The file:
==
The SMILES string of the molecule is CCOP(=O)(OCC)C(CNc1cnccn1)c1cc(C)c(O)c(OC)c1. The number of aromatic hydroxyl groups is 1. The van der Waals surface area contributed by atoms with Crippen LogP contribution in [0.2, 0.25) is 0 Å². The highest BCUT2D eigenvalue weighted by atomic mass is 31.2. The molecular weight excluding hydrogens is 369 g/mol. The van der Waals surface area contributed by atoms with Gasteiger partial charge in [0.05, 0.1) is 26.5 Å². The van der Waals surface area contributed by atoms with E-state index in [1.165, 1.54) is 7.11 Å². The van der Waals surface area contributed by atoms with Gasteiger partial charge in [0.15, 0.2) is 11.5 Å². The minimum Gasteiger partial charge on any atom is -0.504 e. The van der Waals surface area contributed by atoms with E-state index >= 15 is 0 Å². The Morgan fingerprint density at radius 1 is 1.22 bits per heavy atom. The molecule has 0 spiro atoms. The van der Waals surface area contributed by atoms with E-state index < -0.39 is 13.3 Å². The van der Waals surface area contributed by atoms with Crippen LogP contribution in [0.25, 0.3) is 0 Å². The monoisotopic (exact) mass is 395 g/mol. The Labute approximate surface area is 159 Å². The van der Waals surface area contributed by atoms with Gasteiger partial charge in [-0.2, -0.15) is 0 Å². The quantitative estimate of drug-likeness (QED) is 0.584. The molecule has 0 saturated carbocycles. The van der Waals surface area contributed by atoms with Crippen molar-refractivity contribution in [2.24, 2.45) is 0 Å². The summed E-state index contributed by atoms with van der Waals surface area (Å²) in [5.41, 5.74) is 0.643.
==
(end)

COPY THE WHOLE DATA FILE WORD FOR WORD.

The SMILES string of the molecule is CCOP(=O)(OCC)C(CNc1cnccn1)c1cc(C)c(O)c(OC)c1. The number of aromatic hydroxyl groups is 1. The van der Waals surface area contributed by atoms with Crippen LogP contribution in [0.2, 0.25) is 0 Å². The highest BCUT2D eigenvalue weighted by atomic mass is 31.2. The molecular weight excluding hydrogens is 369 g/mol. The van der Waals surface area contributed by atoms with Gasteiger partial charge in [0.05, 0.1) is 26.5 Å². The van der Waals surface area contributed by atoms with E-state index in [1.165, 1.54) is 7.11 Å². The van der Waals surface area contributed by atoms with Gasteiger partial charge in [0.15, 0.2) is 11.5 Å². The minimum Gasteiger partial charge on any atom is -0.504 e. The van der Waals surface area contributed by atoms with E-state index >= 15 is 0 Å². The Morgan fingerprint density at radius 1 is 1.22 bits per heavy atom. The molecule has 0 spiro atoms. The van der Waals surface area contributed by atoms with E-state index < -0.39 is 13.3 Å². The van der Waals surface area contributed by atoms with Crippen LogP contribution in [0.25, 0.3) is 0 Å². The monoisotopic (exact) mass is 395 g/mol. The Labute approximate surface area is 159 Å². The van der Waals surface area contributed by atoms with Gasteiger partial charge in [-0.2, -0.15) is 0 Å². The quantitative estimate of drug-likeness (QED) is 0.584. The molecule has 0 saturated carbocycles. The van der Waals surface area contributed by atoms with Crippen molar-refractivity contribution in [2.24, 2.45) is 0 Å². The summed E-state index contributed by atoms with van der Waals surface area (Å²) in [5.41, 5.74) is 0.643.